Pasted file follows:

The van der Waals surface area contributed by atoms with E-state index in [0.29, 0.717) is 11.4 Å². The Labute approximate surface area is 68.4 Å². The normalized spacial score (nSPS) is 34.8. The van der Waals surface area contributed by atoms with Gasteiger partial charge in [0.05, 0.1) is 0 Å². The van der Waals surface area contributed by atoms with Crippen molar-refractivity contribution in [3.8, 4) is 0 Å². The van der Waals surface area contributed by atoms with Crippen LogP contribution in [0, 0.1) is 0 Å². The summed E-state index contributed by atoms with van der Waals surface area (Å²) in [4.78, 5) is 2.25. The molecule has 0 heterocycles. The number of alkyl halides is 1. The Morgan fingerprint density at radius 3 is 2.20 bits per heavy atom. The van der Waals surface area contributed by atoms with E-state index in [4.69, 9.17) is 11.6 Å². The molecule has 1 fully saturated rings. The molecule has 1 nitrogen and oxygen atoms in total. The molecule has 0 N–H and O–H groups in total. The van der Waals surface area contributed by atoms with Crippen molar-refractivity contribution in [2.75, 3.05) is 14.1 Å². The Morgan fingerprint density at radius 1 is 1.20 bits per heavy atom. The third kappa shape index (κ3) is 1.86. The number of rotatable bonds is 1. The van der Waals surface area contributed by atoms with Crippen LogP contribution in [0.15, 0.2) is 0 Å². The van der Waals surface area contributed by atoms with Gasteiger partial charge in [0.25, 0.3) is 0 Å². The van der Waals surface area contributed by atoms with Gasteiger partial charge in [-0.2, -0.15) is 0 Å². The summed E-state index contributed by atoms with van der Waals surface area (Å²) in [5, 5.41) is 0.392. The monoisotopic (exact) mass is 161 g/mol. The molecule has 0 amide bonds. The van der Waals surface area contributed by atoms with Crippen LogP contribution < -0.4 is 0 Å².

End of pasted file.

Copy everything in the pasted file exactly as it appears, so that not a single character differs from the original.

The van der Waals surface area contributed by atoms with E-state index in [0.29, 0.717) is 11.4 Å². The Labute approximate surface area is 68.4 Å². The normalized spacial score (nSPS) is 34.8. The van der Waals surface area contributed by atoms with Gasteiger partial charge in [0.05, 0.1) is 0 Å². The van der Waals surface area contributed by atoms with Crippen molar-refractivity contribution in [3.8, 4) is 0 Å². The van der Waals surface area contributed by atoms with Crippen LogP contribution in [0, 0.1) is 0 Å². The summed E-state index contributed by atoms with van der Waals surface area (Å²) in [4.78, 5) is 2.25. The molecule has 0 heterocycles. The number of alkyl halides is 1. The Morgan fingerprint density at radius 3 is 2.20 bits per heavy atom. The van der Waals surface area contributed by atoms with E-state index in [4.69, 9.17) is 11.6 Å². The molecule has 1 fully saturated rings. The molecule has 1 nitrogen and oxygen atoms in total. The molecule has 0 N–H and O–H groups in total. The van der Waals surface area contributed by atoms with Crippen molar-refractivity contribution in [2.75, 3.05) is 14.1 Å². The Morgan fingerprint density at radius 1 is 1.20 bits per heavy atom. The third kappa shape index (κ3) is 1.86. The number of rotatable bonds is 1. The van der Waals surface area contributed by atoms with Crippen LogP contribution in [0.15, 0.2) is 0 Å². The van der Waals surface area contributed by atoms with Gasteiger partial charge in [0.25, 0.3) is 0 Å². The van der Waals surface area contributed by atoms with Gasteiger partial charge in [-0.2, -0.15) is 0 Å². The summed E-state index contributed by atoms with van der Waals surface area (Å²) in [5, 5.41) is 0.392. The monoisotopic (exact) mass is 161 g/mol. The molecule has 0 amide bonds. The van der Waals surface area contributed by atoms with Crippen LogP contribution < -0.4 is 0 Å².